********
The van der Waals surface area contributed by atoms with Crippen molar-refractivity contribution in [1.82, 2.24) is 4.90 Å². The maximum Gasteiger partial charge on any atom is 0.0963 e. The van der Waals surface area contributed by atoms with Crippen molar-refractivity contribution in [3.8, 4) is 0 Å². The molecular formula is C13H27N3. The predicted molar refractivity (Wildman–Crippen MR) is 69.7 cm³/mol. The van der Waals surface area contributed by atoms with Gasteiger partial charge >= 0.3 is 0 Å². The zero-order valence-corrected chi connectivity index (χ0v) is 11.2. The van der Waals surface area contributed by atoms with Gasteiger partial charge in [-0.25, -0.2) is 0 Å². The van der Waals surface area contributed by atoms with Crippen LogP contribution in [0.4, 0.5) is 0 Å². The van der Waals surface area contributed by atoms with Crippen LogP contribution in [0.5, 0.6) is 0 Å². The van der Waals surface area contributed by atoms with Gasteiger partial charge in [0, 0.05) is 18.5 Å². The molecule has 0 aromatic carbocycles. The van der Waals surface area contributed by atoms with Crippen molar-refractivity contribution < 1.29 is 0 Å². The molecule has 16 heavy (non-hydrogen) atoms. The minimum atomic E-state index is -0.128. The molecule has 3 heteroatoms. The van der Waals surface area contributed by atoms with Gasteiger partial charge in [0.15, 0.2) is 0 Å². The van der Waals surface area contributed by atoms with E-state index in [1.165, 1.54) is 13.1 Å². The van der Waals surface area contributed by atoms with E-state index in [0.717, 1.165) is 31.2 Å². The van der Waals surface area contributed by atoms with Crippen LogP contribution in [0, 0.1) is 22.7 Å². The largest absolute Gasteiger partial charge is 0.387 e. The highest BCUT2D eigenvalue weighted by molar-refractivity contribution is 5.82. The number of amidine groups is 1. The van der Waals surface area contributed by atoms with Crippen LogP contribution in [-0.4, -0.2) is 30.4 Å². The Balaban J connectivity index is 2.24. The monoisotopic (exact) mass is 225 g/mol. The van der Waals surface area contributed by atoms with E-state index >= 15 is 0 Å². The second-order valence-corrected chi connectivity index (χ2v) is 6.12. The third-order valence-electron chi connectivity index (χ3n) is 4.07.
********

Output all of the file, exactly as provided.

The van der Waals surface area contributed by atoms with Crippen molar-refractivity contribution in [1.82, 2.24) is 4.90 Å². The maximum Gasteiger partial charge on any atom is 0.0963 e. The van der Waals surface area contributed by atoms with Crippen molar-refractivity contribution in [3.8, 4) is 0 Å². The molecular formula is C13H27N3. The predicted molar refractivity (Wildman–Crippen MR) is 69.7 cm³/mol. The van der Waals surface area contributed by atoms with Gasteiger partial charge >= 0.3 is 0 Å². The zero-order valence-corrected chi connectivity index (χ0v) is 11.2. The van der Waals surface area contributed by atoms with Gasteiger partial charge in [-0.25, -0.2) is 0 Å². The van der Waals surface area contributed by atoms with Crippen LogP contribution in [0.4, 0.5) is 0 Å². The van der Waals surface area contributed by atoms with Crippen LogP contribution in [0.5, 0.6) is 0 Å². The van der Waals surface area contributed by atoms with Gasteiger partial charge in [0, 0.05) is 18.5 Å². The molecule has 0 aromatic carbocycles. The van der Waals surface area contributed by atoms with Crippen molar-refractivity contribution < 1.29 is 0 Å². The molecule has 16 heavy (non-hydrogen) atoms. The minimum atomic E-state index is -0.128. The molecule has 3 heteroatoms. The van der Waals surface area contributed by atoms with Gasteiger partial charge in [0.15, 0.2) is 0 Å². The van der Waals surface area contributed by atoms with E-state index in [1.165, 1.54) is 13.1 Å². The van der Waals surface area contributed by atoms with E-state index in [0.717, 1.165) is 31.2 Å². The van der Waals surface area contributed by atoms with Crippen LogP contribution in [0, 0.1) is 22.7 Å². The largest absolute Gasteiger partial charge is 0.387 e. The highest BCUT2D eigenvalue weighted by molar-refractivity contribution is 5.82. The number of amidine groups is 1. The van der Waals surface area contributed by atoms with Crippen LogP contribution in [-0.4, -0.2) is 30.4 Å². The Balaban J connectivity index is 2.24. The monoisotopic (exact) mass is 225 g/mol. The van der Waals surface area contributed by atoms with E-state index >= 15 is 0 Å². The second-order valence-corrected chi connectivity index (χ2v) is 6.12. The third-order valence-electron chi connectivity index (χ3n) is 4.07.